Picks and Pans Review: On Becoming a Novelist
by John Gardner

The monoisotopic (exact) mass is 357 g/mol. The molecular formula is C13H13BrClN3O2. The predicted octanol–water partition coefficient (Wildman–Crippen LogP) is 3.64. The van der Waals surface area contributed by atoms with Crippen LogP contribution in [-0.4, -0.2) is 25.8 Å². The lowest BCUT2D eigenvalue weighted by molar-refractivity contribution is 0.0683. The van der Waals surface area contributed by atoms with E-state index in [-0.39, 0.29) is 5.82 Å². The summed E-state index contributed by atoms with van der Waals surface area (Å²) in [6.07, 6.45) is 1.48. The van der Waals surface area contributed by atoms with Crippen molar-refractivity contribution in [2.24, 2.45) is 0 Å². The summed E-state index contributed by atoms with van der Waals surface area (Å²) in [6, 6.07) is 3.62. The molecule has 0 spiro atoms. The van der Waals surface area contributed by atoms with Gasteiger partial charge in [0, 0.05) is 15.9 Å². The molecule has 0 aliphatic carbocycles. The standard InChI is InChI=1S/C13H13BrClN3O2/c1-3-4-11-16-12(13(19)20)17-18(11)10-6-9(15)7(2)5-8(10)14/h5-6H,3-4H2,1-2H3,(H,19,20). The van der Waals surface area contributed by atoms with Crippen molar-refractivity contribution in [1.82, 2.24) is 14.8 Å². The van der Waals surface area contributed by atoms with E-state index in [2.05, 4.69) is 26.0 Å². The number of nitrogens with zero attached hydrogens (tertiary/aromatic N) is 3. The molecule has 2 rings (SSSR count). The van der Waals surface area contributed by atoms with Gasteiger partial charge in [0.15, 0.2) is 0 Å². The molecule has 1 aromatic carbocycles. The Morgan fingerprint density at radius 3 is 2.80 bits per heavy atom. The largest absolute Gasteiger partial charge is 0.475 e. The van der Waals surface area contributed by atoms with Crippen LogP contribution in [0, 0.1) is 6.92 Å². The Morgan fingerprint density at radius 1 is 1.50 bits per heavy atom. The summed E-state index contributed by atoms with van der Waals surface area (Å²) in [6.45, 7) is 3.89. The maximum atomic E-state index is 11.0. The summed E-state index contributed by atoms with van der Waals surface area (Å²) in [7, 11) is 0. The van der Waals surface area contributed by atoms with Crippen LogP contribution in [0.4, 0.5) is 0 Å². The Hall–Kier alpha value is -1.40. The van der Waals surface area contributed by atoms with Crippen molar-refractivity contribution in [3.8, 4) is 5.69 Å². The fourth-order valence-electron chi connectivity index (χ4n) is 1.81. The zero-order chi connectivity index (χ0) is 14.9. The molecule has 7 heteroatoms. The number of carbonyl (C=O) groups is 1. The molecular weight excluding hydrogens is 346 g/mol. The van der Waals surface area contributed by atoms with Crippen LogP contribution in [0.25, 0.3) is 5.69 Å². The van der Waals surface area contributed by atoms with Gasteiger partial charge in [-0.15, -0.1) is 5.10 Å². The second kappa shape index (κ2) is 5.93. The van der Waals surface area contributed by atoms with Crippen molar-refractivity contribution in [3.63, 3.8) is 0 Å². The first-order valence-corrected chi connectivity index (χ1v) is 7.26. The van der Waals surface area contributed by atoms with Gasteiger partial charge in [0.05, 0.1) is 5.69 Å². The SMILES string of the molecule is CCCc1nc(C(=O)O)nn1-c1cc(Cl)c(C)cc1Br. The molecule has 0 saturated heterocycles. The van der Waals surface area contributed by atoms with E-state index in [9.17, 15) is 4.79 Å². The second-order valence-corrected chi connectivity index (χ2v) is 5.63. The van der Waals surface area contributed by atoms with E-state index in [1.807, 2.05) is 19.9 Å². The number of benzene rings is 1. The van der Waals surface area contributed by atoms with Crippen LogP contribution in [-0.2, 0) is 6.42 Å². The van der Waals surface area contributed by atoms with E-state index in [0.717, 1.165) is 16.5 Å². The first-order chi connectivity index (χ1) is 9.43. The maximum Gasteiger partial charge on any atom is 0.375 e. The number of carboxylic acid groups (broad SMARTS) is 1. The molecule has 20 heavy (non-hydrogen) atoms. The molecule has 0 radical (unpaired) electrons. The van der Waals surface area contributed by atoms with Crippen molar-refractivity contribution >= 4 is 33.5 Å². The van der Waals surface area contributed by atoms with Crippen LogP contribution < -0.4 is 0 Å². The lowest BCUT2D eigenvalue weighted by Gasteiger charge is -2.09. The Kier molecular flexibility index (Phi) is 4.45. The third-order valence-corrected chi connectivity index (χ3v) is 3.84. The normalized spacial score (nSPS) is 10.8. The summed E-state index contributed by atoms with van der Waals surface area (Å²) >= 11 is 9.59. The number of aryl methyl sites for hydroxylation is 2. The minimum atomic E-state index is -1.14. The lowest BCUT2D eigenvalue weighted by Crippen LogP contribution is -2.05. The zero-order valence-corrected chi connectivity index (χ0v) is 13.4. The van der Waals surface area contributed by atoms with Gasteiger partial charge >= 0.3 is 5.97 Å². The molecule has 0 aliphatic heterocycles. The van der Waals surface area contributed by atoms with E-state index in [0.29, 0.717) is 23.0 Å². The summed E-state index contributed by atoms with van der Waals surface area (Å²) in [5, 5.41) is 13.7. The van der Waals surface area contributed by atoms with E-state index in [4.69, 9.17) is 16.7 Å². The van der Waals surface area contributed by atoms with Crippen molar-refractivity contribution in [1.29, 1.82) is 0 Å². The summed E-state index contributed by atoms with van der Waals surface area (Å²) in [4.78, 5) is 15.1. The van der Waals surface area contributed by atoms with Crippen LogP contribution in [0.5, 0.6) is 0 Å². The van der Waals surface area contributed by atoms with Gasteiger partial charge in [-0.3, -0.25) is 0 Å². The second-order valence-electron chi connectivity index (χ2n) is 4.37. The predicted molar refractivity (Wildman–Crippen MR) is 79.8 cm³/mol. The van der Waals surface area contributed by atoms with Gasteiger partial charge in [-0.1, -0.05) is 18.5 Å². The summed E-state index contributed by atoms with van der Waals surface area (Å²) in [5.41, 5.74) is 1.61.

The author of almost 30 books, including Grendel, Nickel Mountain, The Sunlight Dialogues and October Light, Gardner died in a motorcycle accident at age 49 in 1982. He spent much of his life teaching writing, and it seems somehow fitting that in this, his last book, he passes on some of what he knew of his art. This comforting, nurturing volume will be of great interest to any young person who wants to be a serious writer. In a chapter called "The Writer's Nature," Gardner suggests that those people who are meant to write will do it, whether someone else thinks they should or not. He is outspoken in his disdain for much of the teaching of English that goes on in colleges these days, and he is highly critical of some common workshop approaches. "The best kind of writing teacher...deals with each student individually, half an hour or an hour each week or so, in tutorial sessions, like a violin instructor." Gardner wrote many books before he found a publisher—in fact, an editor bought three of his novels at one time. His last chapter, "Faith," provides the most encouragement of all: "Novel writing is not so much a profession as a yoga, or 'way,' an alternative to ordinary life-in-the-world. Its benefits are quasi-religious—a changed quality of mind and heart, satisfactions no non-novelist can understand—and its rigors generally bring no profit except to the spirit. For those who are authentically called to the profession, spiritual profits are enough." (Harper & Row, $13.95)
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